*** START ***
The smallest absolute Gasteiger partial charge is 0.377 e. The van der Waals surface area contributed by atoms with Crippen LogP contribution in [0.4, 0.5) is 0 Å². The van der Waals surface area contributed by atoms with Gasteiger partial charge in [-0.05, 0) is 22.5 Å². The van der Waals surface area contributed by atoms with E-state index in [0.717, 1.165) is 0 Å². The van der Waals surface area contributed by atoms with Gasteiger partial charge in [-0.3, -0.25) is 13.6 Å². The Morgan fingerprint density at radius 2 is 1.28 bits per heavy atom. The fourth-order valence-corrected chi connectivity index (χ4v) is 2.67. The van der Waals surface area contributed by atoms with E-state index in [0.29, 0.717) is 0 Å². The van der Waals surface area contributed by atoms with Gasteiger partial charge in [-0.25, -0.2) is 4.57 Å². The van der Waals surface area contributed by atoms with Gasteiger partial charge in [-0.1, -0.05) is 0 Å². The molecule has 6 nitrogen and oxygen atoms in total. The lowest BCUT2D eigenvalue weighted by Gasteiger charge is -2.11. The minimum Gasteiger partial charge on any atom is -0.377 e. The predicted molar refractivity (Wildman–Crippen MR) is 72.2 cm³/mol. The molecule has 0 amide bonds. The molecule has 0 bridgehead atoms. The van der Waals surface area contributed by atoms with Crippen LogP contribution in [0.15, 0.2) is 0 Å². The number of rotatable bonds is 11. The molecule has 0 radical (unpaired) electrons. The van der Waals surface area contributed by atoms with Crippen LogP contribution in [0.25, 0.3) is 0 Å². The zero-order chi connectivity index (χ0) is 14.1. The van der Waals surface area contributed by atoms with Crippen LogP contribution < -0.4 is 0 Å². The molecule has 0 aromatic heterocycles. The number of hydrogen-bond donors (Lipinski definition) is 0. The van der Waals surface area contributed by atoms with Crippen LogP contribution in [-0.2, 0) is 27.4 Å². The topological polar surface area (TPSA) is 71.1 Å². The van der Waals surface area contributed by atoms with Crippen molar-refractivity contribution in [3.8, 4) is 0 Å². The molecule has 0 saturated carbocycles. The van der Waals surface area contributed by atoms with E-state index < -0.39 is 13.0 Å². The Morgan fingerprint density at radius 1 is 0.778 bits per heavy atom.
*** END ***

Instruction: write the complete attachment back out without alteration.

The smallest absolute Gasteiger partial charge is 0.377 e. The van der Waals surface area contributed by atoms with Crippen LogP contribution in [0.4, 0.5) is 0 Å². The van der Waals surface area contributed by atoms with Gasteiger partial charge in [-0.05, 0) is 22.5 Å². The van der Waals surface area contributed by atoms with E-state index in [0.717, 1.165) is 0 Å². The van der Waals surface area contributed by atoms with Gasteiger partial charge in [-0.3, -0.25) is 13.6 Å². The Morgan fingerprint density at radius 2 is 1.28 bits per heavy atom. The fourth-order valence-corrected chi connectivity index (χ4v) is 2.67. The van der Waals surface area contributed by atoms with E-state index in [0.29, 0.717) is 0 Å². The van der Waals surface area contributed by atoms with Gasteiger partial charge in [-0.25, -0.2) is 4.57 Å². The van der Waals surface area contributed by atoms with Gasteiger partial charge in [-0.1, -0.05) is 0 Å². The molecule has 6 nitrogen and oxygen atoms in total. The lowest BCUT2D eigenvalue weighted by Gasteiger charge is -2.11. The minimum Gasteiger partial charge on any atom is -0.377 e. The predicted molar refractivity (Wildman–Crippen MR) is 72.2 cm³/mol. The molecule has 0 amide bonds. The molecule has 0 bridgehead atoms. The van der Waals surface area contributed by atoms with Crippen LogP contribution in [0.15, 0.2) is 0 Å². The number of rotatable bonds is 11. The molecule has 0 radical (unpaired) electrons. The van der Waals surface area contributed by atoms with Crippen LogP contribution in [0.25, 0.3) is 0 Å². The zero-order chi connectivity index (χ0) is 14.1. The van der Waals surface area contributed by atoms with Crippen LogP contribution < -0.4 is 0 Å². The molecule has 0 aromatic heterocycles. The number of hydrogen-bond donors (Lipinski definition) is 0. The van der Waals surface area contributed by atoms with Crippen LogP contribution in [-0.2, 0) is 27.4 Å². The topological polar surface area (TPSA) is 71.1 Å². The van der Waals surface area contributed by atoms with Crippen molar-refractivity contribution in [3.8, 4) is 0 Å². The molecule has 0 saturated carbocycles. The van der Waals surface area contributed by atoms with E-state index < -0.39 is 13.0 Å². The Morgan fingerprint density at radius 1 is 0.778 bits per heavy atom.